As I watched the great Mongolian horsemen of the 1200's as depicted in the film Mongol, I couldn't help but think that George RR Martin borrowed heavily from them in creating his Dothraki in Game of Thrones. Mongol tells a romanticized version of the early years of the boy who became the man to unite the great and ever warring tribes that roamed the steppes: Genghis Khan. We meet Genghis as a nine year old - being taken by his father a Khan (or tribal leader) to select a bride from a rival tribe in order to bring peace between their two tribes. On the way they stop and visit with a friendly tribe where young Genghis is enamored by a girl one year his senior. He asks his father if he may "practice" his choosing on the lesser tribes girls, and then befuddles his father by actually selecting one. Never a man to go against custom, the father gives his blessing to the union, knowing that it will anger the rival tribe. From there Genghis goes through several trials and tribulations as he grows to manhood as it is clear - being a Mongol isn't for the meek. I found their rituals and customs fascinating, almost more so than the story being presented; that of an undying love amongst all the strife. The film strives for a bit of grandeur yet it is when it focuses on the everyday that the film shows the most insight. Not that the grandeur isn't there - filmed on location in Mongolia you get taken in by the stark beauty of the endless frontier. The cinematography is truly beautiful and soulful as the film attempts to present its tale realistically - but unfortunately gets a bit too artsy- often resorting to slow motion camera work when depicting the million and one fight scenes. And yet there is a certain style and grace exhibited here as well, especially in the grand battle scenes where one cannot help but think of the book "the art of war". It's unfortunate that the film occasionally stumbles, as when Genghis is released from a small prison cell where he has been held for months, and jumps athletically down the escape route - man, I know I'd be stiff as hell being cooped up in a 5 foot square box. It is obvious here that the writer and director think very highly of their topic - but sadly fall into the usual biopic trap - calling Genghis Khan the greatest warrior and conqueror that ever lived... blah blah blah - the exact same thing came at the conclusion of Alexander; though I will say that Mongol has a much tighter narrative and is much more linear than that god awful film.
    paul s Super Reviewer
  • Dec 05, 2010
    <i>"Mongols need laws. I will make them obey... even if I have to kill half of them."</i><p> After reading many positive reviews of <i>Mongol</i>, and finding out it was nominated for an Oscar, I decided to give it a go. I was expecting quite a lot in fact. Truth is, I was disapointed after I finished it. This is far from bad, but I don't think it's a masterpiece as many have claimed it is. <u>SUMMARY:</u><p> In 12th Century Mongolia, 9-year-old Temudjin (Odnyam Odsuren) is being taken by his father, the leader, or Khan, of a clan, to marry a girl from the Merkit tribe but on the way he meets 10-year-old Borte (Bayartsetseg Erdenabat) and decides he wants to marry her instead when they're old enough. After his father is treacherously poisoned, the usurper Targutai (Amadu Mamadakov) takes control of the clan and vows to kill Temudjin when he comes of age. Temudjin (now played by Tadanobu Asano) grows up and claims his bride Borte (now played by Khulan Chuluun), but she is kidnapped by the Merkits soon afterwards and Temjudjin seeks the help of his blood brother Jamukha (Sun Honglei) to defeat them and to get her back. They are successful, but eventually, Jamukha betrays Temjudjin. <u>REVIEW:</u><p> <i>Mongol</i> tells the story of the great Genghis Khan, who is Temudgin. Not knowing much about this historical figure, I found so much of this story to be amazingly fascinating. It's a very intriguing story, which takes you to all sorts of places, and even teaches you about the culture of the Mongols. We learn about their god, fear of thunder, and customs. However, I was so convinced that all of the events of the film were actually true. This is based on a true story, and from time to time, the script felt very unconvincing. In terms of character, <i>Mongol</i> features many interesting characters, most notably, Temudgin himself. Comparing him to many of the other mongols of the film, he is much more honourable, and a likeable hero. His relationship with Borte wasn't convincing though, and the character of Borte herself was much too shallow. Another element that felt rushed was the bond between Temudgin and Jamukha - that wasn't convincing as well. If the screen-writers actually showed us, in depth, how these people developed bonds, the script would've been a lot more convincing, but with so many of these errors, it just doesn't feel like a true story. Japanese actor Tadanobu Asano is impeccable as Temudgin. He's brilliant with his role, and though he isn't Mongolian, he speaks the language really well. I didn't know he was Japanese until after - I actually thought he was Mongolian. Sun Honglei is terrific as Jamukha, but I absolutely hated Khulan Chuluun as Borte. She had nothing to make her performance good. There wasn't a single moment of the film where she actually acted convincingly, and that ruined the chemistry between her and Asano, which creates a very shaky love between Temudgin and Borte. Visually, <i>Mongol</i> is splendid. The beautiful locations are all perfect, and the cinematography is gorgeous. The costumes feel very authentic, as well as all the amazing props and sets. <i>Mongol</i> also features a number of spectacular battle scenes. Director Sergei Bodrov stages them excitingly, and they're all so entertaining, you can be sure of that. There's clever use of gore, and the final battle of the film is superbly epic. There are ups and downs with score. It features a number of traditional Mongolian songs which are great, but the modern style of music really turns it down. <i>Mongol</i> is epic and very fascinating - it's a more than competent spectacle of a great historical figure. It's just a shame that there are many elements that let it down. It could've been a lot better. But, the film is definitely worth seeing, without a doubt. <div style="width:490px;"><a href=""><img src="" border="0"/></a><div style="text-align:center;font-size:10px;">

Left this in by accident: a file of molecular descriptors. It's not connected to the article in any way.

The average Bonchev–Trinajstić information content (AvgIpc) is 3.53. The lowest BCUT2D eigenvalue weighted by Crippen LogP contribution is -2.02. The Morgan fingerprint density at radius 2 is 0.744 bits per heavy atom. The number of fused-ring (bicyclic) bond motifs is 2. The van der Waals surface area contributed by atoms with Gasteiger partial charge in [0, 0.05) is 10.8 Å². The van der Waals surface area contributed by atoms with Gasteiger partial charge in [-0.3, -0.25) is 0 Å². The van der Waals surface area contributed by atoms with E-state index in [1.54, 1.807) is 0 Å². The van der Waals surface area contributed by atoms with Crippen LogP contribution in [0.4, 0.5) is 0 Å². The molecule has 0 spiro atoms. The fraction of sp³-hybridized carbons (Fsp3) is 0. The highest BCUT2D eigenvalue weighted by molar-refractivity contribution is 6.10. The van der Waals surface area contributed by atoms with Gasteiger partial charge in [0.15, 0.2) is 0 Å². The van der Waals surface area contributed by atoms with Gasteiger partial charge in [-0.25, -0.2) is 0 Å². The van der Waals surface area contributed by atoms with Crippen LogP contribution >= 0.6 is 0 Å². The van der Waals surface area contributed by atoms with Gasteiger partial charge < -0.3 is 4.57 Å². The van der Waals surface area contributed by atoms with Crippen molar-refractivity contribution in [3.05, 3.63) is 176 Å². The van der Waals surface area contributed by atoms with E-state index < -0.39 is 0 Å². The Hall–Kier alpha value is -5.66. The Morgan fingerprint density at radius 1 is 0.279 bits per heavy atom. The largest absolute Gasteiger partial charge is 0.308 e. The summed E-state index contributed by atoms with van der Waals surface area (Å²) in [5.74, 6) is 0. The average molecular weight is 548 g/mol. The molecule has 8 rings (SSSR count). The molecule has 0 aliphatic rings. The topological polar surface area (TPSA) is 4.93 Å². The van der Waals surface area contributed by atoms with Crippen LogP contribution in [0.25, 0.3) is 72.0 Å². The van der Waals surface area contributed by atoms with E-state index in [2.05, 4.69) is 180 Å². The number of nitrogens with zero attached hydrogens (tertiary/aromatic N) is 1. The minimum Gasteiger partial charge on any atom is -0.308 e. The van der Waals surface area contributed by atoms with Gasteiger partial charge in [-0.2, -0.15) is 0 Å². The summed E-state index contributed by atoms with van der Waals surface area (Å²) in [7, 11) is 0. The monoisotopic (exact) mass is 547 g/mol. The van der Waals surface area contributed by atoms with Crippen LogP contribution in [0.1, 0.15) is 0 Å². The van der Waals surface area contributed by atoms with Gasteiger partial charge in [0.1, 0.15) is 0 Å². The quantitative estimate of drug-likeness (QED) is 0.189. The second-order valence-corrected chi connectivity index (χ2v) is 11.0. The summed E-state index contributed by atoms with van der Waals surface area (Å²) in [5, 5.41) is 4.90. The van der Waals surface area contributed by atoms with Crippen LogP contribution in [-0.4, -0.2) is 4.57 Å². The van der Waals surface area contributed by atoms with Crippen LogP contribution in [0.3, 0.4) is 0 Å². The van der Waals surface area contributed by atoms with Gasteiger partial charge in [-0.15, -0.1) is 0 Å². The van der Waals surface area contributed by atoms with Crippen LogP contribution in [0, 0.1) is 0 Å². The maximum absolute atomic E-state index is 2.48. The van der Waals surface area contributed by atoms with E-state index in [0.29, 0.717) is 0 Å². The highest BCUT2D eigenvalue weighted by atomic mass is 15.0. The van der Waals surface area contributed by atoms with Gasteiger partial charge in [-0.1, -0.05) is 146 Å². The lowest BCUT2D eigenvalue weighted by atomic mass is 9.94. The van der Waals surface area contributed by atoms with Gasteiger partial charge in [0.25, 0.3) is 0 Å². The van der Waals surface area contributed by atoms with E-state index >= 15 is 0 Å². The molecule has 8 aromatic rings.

James H Super Reviewer